Perhaps that is true, to an extent. But there are features where it already doesn’t depend on your phone, such as tracking your health and activity levels. And even where it does piggy-back on the phone, its not quite as bad as the detractors would like to make it appear; smart watch users report a significant reduction in those irritating push notifications, not to mention the OCD behavior of constantly “checking” your phone for notifications.
2. Smart watches must piggy ride your phone ALL the time.
Yes, we heard a lot of that when Apple, announcing the Apple Watch, tacitly acknowledged that it might not be quite as “smart” as touted, since it would require you to have your iPhone available all the time. Not so any longer, though. Developers have already written apps that work on the smart watch without having to rely on your phone. You can now go running (yes, put down the gaming console, will you?) and leave your phone behind. I can assure that clunky (oh how we’re spoiled ) piece of metal in your pocket banging against your thigh is no fun when your trying to catch up with the Kate Upton look-alike. So basically it depends quite a lot on how you intend to use your watch. It can get quite independent of your phone in a lot of the apps. And its only a matter of time before the kid becomes a teenager and goes off to college.
3. Smart watches are a “Revenge of the Nerds” on you; jocks don’t wear them.
Apple and Samsung have been in a neck-to-neck dash for the last year or more to produce smart watches that look like, well (again) regular watches. What better than to wear a clever little gadget that still looks like your Breitling (that still hurts so much) but packs the punch of your quad-core desktop (well, almost). Not as clunky as small tin of candies, today’s smart watches are still not quite as sleek as they need to be to penetrate the smart fashion segment. But then, I still remember my first (not even smart) cell phone which was big enough to act as blunt instrument for violent murder. In comparison, my latest acquisition slips in so nicely into my slim-fits that I often have to check whether its still there. And the smart watch will come around too. Probably about the same time someone writes a “killer” app without which Western civilization as we know it would crumbles. And the the boxers will be flying off the shelves.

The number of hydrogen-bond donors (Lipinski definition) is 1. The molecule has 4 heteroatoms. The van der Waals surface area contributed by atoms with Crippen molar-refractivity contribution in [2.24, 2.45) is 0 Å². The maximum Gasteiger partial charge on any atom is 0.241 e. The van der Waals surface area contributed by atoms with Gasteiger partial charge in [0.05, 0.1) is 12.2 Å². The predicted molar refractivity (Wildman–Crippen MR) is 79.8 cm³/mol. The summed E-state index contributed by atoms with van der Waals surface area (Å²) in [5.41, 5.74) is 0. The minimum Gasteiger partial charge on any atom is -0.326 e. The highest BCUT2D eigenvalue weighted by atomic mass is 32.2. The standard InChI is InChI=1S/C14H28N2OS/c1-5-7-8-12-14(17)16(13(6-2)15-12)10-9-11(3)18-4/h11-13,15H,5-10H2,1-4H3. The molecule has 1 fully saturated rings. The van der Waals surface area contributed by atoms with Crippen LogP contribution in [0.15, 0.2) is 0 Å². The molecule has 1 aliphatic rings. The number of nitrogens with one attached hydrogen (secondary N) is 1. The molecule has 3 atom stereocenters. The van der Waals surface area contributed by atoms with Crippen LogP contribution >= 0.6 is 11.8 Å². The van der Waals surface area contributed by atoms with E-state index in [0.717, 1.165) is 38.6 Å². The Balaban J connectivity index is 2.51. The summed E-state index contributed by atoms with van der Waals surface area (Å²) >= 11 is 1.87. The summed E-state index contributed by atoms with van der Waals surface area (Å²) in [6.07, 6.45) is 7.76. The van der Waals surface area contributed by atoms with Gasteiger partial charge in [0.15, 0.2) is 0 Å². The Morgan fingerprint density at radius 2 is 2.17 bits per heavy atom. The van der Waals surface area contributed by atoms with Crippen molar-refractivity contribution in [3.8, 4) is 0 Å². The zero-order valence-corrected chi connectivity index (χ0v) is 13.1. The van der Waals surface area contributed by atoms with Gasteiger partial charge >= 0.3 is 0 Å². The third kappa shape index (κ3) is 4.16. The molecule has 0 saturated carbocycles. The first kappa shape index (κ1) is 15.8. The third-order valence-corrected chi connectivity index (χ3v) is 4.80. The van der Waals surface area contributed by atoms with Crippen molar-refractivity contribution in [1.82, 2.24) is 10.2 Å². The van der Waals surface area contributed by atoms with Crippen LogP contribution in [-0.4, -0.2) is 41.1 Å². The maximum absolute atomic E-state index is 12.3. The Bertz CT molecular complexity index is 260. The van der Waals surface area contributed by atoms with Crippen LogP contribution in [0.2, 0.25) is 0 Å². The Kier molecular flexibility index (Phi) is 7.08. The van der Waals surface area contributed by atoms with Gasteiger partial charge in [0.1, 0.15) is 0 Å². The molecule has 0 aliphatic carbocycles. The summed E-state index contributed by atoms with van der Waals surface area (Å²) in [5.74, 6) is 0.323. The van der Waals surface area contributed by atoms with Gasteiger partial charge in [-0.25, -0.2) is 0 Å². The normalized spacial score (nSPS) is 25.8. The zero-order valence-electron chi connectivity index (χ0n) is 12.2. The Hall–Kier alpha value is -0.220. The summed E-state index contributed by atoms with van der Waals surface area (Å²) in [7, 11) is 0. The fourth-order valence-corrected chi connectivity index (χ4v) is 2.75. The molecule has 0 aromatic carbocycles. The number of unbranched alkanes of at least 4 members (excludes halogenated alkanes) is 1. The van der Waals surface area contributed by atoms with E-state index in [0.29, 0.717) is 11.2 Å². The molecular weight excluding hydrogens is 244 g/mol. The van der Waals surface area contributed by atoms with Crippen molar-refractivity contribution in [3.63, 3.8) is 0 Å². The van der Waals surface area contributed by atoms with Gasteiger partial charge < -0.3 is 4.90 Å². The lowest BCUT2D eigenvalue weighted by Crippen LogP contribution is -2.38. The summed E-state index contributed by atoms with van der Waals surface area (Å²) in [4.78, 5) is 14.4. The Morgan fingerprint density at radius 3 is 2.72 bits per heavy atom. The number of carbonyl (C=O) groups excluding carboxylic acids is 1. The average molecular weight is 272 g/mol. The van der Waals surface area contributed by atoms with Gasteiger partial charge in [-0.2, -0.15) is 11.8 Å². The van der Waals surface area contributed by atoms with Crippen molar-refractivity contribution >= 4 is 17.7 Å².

4. “Oh but they’re so difficult to use”..
Of course they are. Just like your smart phone. And your tablet before that. And your laptop before that. And your desktop before THAT!! See, you’re either a whiner and don’t take easily to new ways of doing things. Or you’re the kind who’s always grappled merrily with new technology and mastered it – not always from the Instruction Manual but by finding your own “cheats”. Either way, this is by far the weakest criticism there is in the market for using smart watches. Worse case, just hand it to your pre-teen and give him/her half an hour to unravel the mysteries of the smart watch to you. Just the same way you used to show your own dad how to operate the VCR in away that made him feel like a Neanderthal. The shoe pinches on the other foot.
5. Battery Life.
And when all else fails, blame the battery. But really, if you can compromise on the big, bright touchscreen, and if you schedule the use of various sensors – its is a smart watch after all – you can save a lot of juice, enough sometimes to last the better part of a week. So if Kate Upton’s jogging video doesn’t have to lull you to sleep every night, you really could watch her again on the subway.
The bottom line is that it’s a very important next step in the evolution of smart wearables, and the criticisms are pretty much of the same kind as were faced by the smart phone a mere decade ago. It is already helping you make changes in your lifestyle and workflow, and rather than resist it and be reluctant late user, you can choose to ride the curve ahead and make this gadget one of the lynchpins of your daily routines. Especially if they issue one that is a knock-off Breitling.
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Researched & Written by Khurram Jamil Butt aka KJB, Content Marketing Manager, MarkiTech
Edited by Nauman Jaffar, CEO, MarkiTech